The March CPI, the Inflation Picture, and the Fed

April 13, 2024

The higher than expected March CPI released on Wednesday freaked everyone out and got the markets convinced we will see fewer, if any, interest rate cuts this year. I have never been a Fed tea leaf reader, and am not about to change professions now, but it will be bad news if the Fed puts off rate cuts that can revitalize the housing market.

The big concern posed by the CPI, following higher-than-expected inflation numbers in January and February, is whether inflation is reaccelerating. We know that rental inflation is still high as an outcome of the surge in working from home at the start of the pandemic.

But we can be very confident that it will slow sharply over the course of the year due to the much slower inflation rate shown in indexes (including the BLS index) measuring rents in units that change hands. This means that rental inflation will not be an ongoing problem that the Fed has to worry about.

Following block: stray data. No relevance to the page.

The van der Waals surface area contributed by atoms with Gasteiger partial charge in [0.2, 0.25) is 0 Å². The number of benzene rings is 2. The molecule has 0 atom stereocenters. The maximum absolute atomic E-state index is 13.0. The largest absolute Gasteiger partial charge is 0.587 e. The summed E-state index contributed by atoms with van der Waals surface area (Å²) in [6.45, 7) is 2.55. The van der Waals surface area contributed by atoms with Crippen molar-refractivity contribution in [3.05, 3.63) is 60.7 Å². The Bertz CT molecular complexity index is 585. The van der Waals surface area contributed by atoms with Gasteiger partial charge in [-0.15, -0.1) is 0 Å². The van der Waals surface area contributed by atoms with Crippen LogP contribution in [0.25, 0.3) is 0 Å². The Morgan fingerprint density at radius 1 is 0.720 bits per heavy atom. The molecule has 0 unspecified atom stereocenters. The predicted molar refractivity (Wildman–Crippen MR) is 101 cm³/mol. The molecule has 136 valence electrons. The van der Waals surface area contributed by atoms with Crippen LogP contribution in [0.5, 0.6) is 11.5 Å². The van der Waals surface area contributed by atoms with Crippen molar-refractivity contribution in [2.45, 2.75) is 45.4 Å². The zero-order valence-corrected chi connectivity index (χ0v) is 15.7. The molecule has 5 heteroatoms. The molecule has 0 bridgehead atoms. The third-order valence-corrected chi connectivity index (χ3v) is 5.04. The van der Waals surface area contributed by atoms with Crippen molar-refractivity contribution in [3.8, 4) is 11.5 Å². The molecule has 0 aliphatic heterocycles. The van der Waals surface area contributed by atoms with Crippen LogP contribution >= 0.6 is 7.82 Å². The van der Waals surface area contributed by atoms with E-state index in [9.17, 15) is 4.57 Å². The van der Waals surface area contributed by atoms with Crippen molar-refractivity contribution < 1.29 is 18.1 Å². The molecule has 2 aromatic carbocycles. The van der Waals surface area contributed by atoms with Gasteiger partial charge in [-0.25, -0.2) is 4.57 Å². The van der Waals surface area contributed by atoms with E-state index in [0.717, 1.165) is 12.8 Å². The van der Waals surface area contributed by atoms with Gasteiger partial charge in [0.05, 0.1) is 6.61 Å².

However, the recent data have shown an uptick in inflation, even pulling out rent. This is ostensibly the cause for concern.

There are two important points to be made about this uptick. First, it is not unusual to see large jumps, and falls, in CPI inflation excluding rent. Rent is a huge factor in the index, and since the pace of rental inflation changes slowly, it anchors the overall rate. Inflation is much more erratic when rent is excluded as shown below.



Note that there were many points at which inflation in the non-shelter CPI crossed 2.0 percent even in the low-inflation decade preceding the pandemic. In fact, year-over-year inflation in this index hit 2.1 percent in January of 2020, just before the pandemic started. It was at 2.5 percent in July of 2018. So a somewhat above-target reading for the non-shelter CPI should not be a major cause for concern by itself.

However, there is the question of whether the recent uptick reflects underlying trends. Here the story points in the opposite direction.

The day after the CPI report came out, we got a much more benign reading on the Producer Price Index (PPI). The overall figure for the month was 0.2 percent (0.154 to be more precise), with the core also at 0.2 percent. There are differences in coverage and methodology between the CPI and PPI, but inflation in the indexes still track each other closely.